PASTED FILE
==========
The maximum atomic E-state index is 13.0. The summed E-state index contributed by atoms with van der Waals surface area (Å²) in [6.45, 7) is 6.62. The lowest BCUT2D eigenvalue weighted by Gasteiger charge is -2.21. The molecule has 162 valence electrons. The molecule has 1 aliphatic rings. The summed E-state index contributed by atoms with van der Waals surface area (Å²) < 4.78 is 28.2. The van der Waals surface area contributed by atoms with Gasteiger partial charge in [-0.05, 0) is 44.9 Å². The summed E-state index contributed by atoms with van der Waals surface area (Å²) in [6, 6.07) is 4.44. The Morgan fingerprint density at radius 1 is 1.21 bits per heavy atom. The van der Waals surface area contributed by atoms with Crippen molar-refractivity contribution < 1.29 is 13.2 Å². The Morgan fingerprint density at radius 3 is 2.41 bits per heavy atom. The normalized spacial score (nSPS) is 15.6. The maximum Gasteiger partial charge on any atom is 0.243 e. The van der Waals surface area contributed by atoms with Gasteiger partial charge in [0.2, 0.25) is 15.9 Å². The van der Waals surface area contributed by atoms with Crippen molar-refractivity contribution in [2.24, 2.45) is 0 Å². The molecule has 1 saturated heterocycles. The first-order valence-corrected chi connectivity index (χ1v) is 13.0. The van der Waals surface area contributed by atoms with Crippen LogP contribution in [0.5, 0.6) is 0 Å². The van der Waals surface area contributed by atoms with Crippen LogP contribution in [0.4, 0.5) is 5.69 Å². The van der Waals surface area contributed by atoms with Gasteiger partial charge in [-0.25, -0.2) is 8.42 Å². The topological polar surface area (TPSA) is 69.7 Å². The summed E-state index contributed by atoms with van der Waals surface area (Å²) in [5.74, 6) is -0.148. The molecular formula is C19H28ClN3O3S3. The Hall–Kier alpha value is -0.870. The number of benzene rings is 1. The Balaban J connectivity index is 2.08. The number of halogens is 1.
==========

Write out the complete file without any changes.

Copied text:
The maximum atomic E-state index is 13.0. The summed E-state index contributed by atoms with van der Waals surface area (Å²) in [6.45, 7) is 6.62. The lowest BCUT2D eigenvalue weighted by Gasteiger charge is -2.21. The molecule has 162 valence electrons. The molecule has 1 aliphatic rings. The summed E-state index contributed by atoms with van der Waals surface area (Å²) < 4.78 is 28.2. The van der Waals surface area contributed by atoms with Gasteiger partial charge in [-0.05, 0) is 44.9 Å². The summed E-state index contributed by atoms with van der Waals surface area (Å²) in [6, 6.07) is 4.44. The Morgan fingerprint density at radius 1 is 1.21 bits per heavy atom. The van der Waals surface area contributed by atoms with Crippen molar-refractivity contribution < 1.29 is 13.2 Å². The Morgan fingerprint density at radius 3 is 2.41 bits per heavy atom. The normalized spacial score (nSPS) is 15.6. The maximum Gasteiger partial charge on any atom is 0.243 e. The van der Waals surface area contributed by atoms with Gasteiger partial charge in [0.2, 0.25) is 15.9 Å². The van der Waals surface area contributed by atoms with Crippen molar-refractivity contribution in [2.24, 2.45) is 0 Å². The molecule has 1 saturated heterocycles. The first-order valence-corrected chi connectivity index (χ1v) is 13.0. The van der Waals surface area contributed by atoms with Crippen LogP contribution in [0.5, 0.6) is 0 Å². The van der Waals surface area contributed by atoms with Crippen LogP contribution in [0.4, 0.5) is 5.69 Å². The van der Waals surface area contributed by atoms with Gasteiger partial charge in [-0.25, -0.2) is 8.42 Å². The topological polar surface area (TPSA) is 69.7 Å². The summed E-state index contributed by atoms with van der Waals surface area (Å²) in [5.74, 6) is -0.148. The molecular formula is C19H28ClN3O3S3. The Hall–Kier alpha value is -0.870. The number of benzene rings is 1. The Balaban J connectivity index is 2.08. The number of halogens is 1.